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Center for Infectious Disease Dynamics

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News
Epidemics MOOC launches again on September 29, 2014 Released on the Coursera platform in 2013, “Epidemics – the Dynamics of Infectious Diseases” was the first MOOC to address the ecology of infectious diseases. The Penn State course launches again on 29 Sept 2014.
Elyse E. Munoz Receives the ASM Robert D. Watkins Graduate Research Fellowship Elyse E. Munoz, a Ph.D. genetics graduate student in the laboratory of Biochemistry and Molecular Biology faculty member, Scott Lindner, was named a 2014-2017 recipient of a Robert D. Watkins Graduate Research Fellowship
Ottar N. Bjørnstad named a Fellow of the American Association for the Advancement of Science (AAAS). Ottar N. Bjørnstad, professor of entomology, biology and statistics at Penn State, has been named a Fellow of the American Association for the Advancement of Science (AAAS). Election as an AAAS Fellow is an honor bestowed by peers upon members of the AAAS, the world's largest general scientific society and the publisher of the journal Science.
Job Opportunities
Post-Doctoral Scientist: Bioinformatics of Molecular Parasitology The Allen and Lindner Labs at Penn State University (https://sites.psu.edu/AllenLab & http://sites.psu.edu/LindnerLab/) are recruiting an outstanding post-doctoral scientist to contribute to our joint efforts in characterizing the proteome of malaria parasites (Plasmodium spp.). The Allen Lab studies the fundamental relationships between protein sequence, structure, and function using laboratory evolution, next-generation sequencing, bioinformatics, and simulation. The Lindner Lab uses cutting-edge approaches to conduct discovery-phase research with the aim of identifying weaknesses in the malaria parasite that can be exploited therapeutically. We are currently seeking a post-doctoral scientist in bioinformatics to develop structure-based models of protein evolution and apply these models to annotate the functions of poorly characterized Plasmodium genes. These efforts will help us to prioritize vaccine development efforts, and to better understand the basic biology of the parasite. — Posted Oct 30, 2014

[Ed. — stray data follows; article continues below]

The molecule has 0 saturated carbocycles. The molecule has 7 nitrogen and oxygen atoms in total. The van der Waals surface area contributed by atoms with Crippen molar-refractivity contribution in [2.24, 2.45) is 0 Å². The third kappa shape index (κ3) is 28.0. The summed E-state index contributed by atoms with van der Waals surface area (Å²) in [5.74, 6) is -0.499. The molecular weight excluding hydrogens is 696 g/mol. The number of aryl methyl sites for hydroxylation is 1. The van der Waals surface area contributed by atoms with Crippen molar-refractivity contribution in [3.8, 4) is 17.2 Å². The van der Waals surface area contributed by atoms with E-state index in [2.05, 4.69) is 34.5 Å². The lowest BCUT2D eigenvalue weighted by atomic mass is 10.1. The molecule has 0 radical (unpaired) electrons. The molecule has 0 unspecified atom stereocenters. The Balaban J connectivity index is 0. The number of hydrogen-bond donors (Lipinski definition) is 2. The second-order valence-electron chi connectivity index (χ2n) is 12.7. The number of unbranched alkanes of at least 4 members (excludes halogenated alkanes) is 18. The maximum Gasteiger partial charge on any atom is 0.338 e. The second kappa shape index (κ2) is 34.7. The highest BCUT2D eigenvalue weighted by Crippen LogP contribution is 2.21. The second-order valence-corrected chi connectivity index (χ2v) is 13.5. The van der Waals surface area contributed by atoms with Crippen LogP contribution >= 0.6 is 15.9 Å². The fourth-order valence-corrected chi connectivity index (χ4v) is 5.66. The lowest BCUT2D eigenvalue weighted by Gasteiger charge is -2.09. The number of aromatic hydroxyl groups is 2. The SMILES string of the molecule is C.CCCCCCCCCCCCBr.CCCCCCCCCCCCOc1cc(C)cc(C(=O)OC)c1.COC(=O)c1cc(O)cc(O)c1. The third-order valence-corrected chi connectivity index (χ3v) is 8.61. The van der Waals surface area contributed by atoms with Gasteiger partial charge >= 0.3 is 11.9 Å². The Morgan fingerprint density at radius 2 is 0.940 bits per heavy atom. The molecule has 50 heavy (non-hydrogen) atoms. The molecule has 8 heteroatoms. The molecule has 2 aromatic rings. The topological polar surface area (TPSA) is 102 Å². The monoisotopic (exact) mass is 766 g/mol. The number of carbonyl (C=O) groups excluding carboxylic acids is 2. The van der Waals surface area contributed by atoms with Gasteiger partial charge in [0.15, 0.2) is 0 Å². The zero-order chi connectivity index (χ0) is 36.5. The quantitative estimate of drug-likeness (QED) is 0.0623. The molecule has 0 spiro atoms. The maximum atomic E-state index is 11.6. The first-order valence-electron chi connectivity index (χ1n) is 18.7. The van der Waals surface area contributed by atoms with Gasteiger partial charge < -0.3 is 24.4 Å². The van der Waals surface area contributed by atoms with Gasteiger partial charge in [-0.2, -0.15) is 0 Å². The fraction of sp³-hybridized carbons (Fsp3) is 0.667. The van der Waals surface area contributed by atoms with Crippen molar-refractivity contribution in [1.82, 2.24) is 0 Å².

Postdoctoral Position in Bacterial Pathogenesis, Host and Microbiota A Postdoctoral Research Fellow position is available in Penn State’s Center for Infectious Disease Dynamics. The position involves analysis of the complex interactions between an invading pathogen and the resident microbiota. Our lab examines interactions between bacterial pathogens and host holobiome. We have developed experimental systems that can allow the detailed examination of molecular-level interactions in vivo, during natural-host infection. The current project will examine how the various players interact to show, for example, how one pathogen can be blocked by the resident microbiota but another can efficiently invade and displace the resident microbiota. The fertile areas of study include the various contributions of host immune functions and physiology, bacterial pathogenic mechanisms as well as the complex interactions of each with the resident microbes of the respiratory tract. — Posted Oct 30, 2014
Postdoctoral Researcher - Adaptive Management of Foot-and-Mouth Disease A postdoctoral position funded by the NSF-NIH-USDA-BBSRC Ecology and Evolution of Infectious Disease (EEID) Program is available with Dr. Matthew Ferrari (http://www.cidd.psu.edu/people/mjf283) and Dr. Katriona Shea (http://www.bio.psu.edu/People/Faculty/Shea/) in the Center for Infectious Disease Dynamics (www.cidd.psu.edu) and the Department of Biology at the Pennsylvania State University (www.bio.psu.edu). — Posted Oct 06, 2014